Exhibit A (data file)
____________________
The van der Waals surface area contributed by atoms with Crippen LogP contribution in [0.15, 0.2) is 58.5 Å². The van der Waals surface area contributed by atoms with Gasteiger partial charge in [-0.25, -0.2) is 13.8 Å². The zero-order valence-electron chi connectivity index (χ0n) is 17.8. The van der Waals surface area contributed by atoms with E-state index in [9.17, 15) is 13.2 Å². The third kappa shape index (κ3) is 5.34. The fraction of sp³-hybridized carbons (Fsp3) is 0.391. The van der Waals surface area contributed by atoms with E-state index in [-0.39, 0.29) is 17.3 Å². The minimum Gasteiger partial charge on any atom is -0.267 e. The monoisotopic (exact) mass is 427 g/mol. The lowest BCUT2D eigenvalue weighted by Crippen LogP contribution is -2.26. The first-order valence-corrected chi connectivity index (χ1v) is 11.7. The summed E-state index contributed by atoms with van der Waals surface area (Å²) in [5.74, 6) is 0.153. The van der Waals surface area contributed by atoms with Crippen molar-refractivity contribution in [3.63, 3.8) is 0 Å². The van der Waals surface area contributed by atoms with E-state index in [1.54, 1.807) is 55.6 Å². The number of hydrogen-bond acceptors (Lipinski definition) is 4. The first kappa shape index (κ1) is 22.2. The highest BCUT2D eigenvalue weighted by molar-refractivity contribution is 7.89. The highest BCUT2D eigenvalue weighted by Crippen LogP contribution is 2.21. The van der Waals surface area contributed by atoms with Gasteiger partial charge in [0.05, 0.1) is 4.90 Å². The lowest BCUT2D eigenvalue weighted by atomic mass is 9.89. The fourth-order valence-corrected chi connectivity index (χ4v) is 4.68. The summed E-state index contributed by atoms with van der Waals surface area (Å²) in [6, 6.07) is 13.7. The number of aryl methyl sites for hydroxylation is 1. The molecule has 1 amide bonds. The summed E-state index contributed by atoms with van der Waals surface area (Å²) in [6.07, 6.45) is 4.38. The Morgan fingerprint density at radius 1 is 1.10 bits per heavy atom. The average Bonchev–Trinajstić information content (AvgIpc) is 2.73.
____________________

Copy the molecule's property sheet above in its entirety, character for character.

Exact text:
The van der Waals surface area contributed by atoms with Crippen LogP contribution in [0.15, 0.2) is 58.5 Å². The van der Waals surface area contributed by atoms with Gasteiger partial charge in [-0.25, -0.2) is 13.8 Å². The zero-order valence-electron chi connectivity index (χ0n) is 17.8. The van der Waals surface area contributed by atoms with E-state index in [9.17, 15) is 13.2 Å². The third kappa shape index (κ3) is 5.34. The fraction of sp³-hybridized carbons (Fsp3) is 0.391. The van der Waals surface area contributed by atoms with E-state index in [-0.39, 0.29) is 17.3 Å². The minimum Gasteiger partial charge on any atom is -0.267 e. The monoisotopic (exact) mass is 427 g/mol. The lowest BCUT2D eigenvalue weighted by Crippen LogP contribution is -2.26. The first-order valence-corrected chi connectivity index (χ1v) is 11.7. The summed E-state index contributed by atoms with van der Waals surface area (Å²) in [5.74, 6) is 0.153. The van der Waals surface area contributed by atoms with Crippen molar-refractivity contribution in [3.63, 3.8) is 0 Å². The van der Waals surface area contributed by atoms with E-state index in [1.54, 1.807) is 55.6 Å². The number of hydrogen-bond acceptors (Lipinski definition) is 4. The first kappa shape index (κ1) is 22.2. The highest BCUT2D eigenvalue weighted by molar-refractivity contribution is 7.89. The highest BCUT2D eigenvalue weighted by Crippen LogP contribution is 2.21. The van der Waals surface area contributed by atoms with Gasteiger partial charge in [0.05, 0.1) is 4.90 Å². The lowest BCUT2D eigenvalue weighted by atomic mass is 9.89. The fourth-order valence-corrected chi connectivity index (χ4v) is 4.68. The summed E-state index contributed by atoms with van der Waals surface area (Å²) in [6, 6.07) is 13.7. The number of aryl methyl sites for hydroxylation is 1. The molecule has 1 amide bonds. The summed E-state index contributed by atoms with van der Waals surface area (Å²) in [6.07, 6.45) is 4.38. The Morgan fingerprint density at radius 1 is 1.10 bits per heavy atom. The average Bonchev–Trinajstić information content (AvgIpc) is 2.73.